42 U.S.C. § 423(d)(1)(A)). The impairment must render the claimant incapable of performing the work claimant previously performed and incapable of performing any other substantial gainful employment that exists in the national economy. Tackett v. Apfel, 180 F.3d 1094, 1098 (9th Cir. 1999) (citing 42 U.S.C. § 423(d)(2)(A)).

In assessing whether a claimant is disabled, an ALJ is to follow a five-step sequential evaluation process:

(1) Is the claimant presently engaged in substantial gainful activity? If so, the claimant is not disabled. If not, proceed to step two.

(2) Is the claimant's alleged impairment sufficiently severe to limit the claimant's ability to work? If not, the claimant is not disabled. If so, proceed to step three.

(3) Does the claimant's impairment, or combination of impairments, meet or equal an impairment listed in 20 C.F.R. Part 404, Subpart P, Appendix 1? If so, the claimant is disabled. If not, proceed to step four.

(4) Does the claimant possess the residual functional capacity to perform claimant's past relevant work? If so, the claimant is not disabled. If not, proceed to step five.

(5) Does the claimant's residual functional capacity, when considered with the claimant's age, education, and work experience, allow the claimant to adjust to other work that exists in significant numbers in the national economy? If so, the claimant is not disabled. If not, the claimant is disabled.

Stout v. Commissioner, Social Security Administration, 454 F.3d 1050, 1052 (9th Cir. 2006) (citing 20 C.F.R. §§ 404.1520, 416.920).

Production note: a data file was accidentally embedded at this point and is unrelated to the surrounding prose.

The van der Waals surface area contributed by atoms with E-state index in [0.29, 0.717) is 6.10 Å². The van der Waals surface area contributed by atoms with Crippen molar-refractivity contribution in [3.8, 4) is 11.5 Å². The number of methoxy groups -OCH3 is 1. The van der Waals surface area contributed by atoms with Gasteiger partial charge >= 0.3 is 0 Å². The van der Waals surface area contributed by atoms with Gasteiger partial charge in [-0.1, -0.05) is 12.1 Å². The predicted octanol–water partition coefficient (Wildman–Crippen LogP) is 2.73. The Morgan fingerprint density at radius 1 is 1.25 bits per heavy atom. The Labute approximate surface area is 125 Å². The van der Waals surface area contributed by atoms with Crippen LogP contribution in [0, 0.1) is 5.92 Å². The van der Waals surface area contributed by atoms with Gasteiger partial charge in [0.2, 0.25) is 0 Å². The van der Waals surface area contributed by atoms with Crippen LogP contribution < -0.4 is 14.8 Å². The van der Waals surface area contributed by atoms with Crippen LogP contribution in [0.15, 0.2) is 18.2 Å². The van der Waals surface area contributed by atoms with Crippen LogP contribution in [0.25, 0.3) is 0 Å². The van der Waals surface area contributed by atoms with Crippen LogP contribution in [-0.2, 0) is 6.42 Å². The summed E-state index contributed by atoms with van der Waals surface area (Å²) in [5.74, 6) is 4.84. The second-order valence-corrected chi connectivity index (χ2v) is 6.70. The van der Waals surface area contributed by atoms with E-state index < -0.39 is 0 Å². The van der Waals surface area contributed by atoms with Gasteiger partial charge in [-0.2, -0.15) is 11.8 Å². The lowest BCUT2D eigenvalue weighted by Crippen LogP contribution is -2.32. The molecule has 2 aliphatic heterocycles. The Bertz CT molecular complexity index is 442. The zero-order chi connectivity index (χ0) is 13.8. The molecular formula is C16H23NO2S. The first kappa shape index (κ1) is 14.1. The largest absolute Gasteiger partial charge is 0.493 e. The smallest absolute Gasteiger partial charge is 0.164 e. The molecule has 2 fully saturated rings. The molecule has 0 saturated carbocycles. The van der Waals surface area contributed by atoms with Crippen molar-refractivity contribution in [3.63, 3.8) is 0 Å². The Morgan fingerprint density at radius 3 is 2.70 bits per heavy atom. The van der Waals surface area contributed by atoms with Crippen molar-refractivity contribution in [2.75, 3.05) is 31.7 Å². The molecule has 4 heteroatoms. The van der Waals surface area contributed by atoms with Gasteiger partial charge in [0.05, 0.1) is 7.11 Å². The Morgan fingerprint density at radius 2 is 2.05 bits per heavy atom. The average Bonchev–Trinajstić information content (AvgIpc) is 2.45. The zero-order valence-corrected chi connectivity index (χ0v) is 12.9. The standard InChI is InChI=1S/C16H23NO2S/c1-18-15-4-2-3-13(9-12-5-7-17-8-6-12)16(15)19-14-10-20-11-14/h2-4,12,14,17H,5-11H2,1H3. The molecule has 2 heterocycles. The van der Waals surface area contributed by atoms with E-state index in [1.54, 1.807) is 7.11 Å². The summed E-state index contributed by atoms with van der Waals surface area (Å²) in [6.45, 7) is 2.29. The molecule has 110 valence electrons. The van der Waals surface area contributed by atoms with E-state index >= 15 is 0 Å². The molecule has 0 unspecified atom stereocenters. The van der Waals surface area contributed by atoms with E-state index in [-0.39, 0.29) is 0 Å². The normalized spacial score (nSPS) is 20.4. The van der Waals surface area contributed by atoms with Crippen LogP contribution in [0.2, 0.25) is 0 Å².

The claimant has the burden of proof at steps one through four, and the Commissioner has the burden of proof at step five. Bustamante v. Massanari, 262 F.3d 949, 953-54 (9th Cir. 2001) (citing Tackett, 180 F.3d at 1098); see also Burch, 400 F.3d at 679 (claimant carries initial burden of proving disability).

B. Standard of Review

Pursuant to 42 U.S.C. section 405(g), a court may set aside a denial of benefits only if it is not supported by substantial evidence or if it is based on legal error. Robbins v. Social Security Administration, 466 F.3d 880, 882 (9th Cir. 2006) (citing Flatten v. Secretary of Health & Human Services, 44 F.3d 1453, 1457 (9th Cir. 1995)). Substantial evidence is "such relevant evidence as a reasonable mind might accept as adequate to support a conclusion." Richardson v. Perales, 402 U.S. 389, 401 (1971) (citations and quotations omitted). It is more than a mere scintilla but less than a preponderance. Robbins, 466 F.3d at 882 (citing Young v. Sullivan, 911 F.2d 180, 183 (9th Cir. 1990)).

To determine whether substantial evidence supports a finding, a court must "'consider the record as a whole, weighing both evidence that supports and evidence that detracts from the [Commissioner's] conclusion.'" Aukland v. Massanari, 257 F.3d 1033, 1035 (9th Cir. 2001) (quoting Penny v. Sullivan, 2 F.3d 953, 956 (9th Cir. 1993)). If the evidence can reasonably support either affirming or reversing the ALJ's conclusion, a court may not substitute its judgment for that of the ALJ. Robbins, 466 F.3d at 882 (citing Flatten, 44 F.3d at 1457).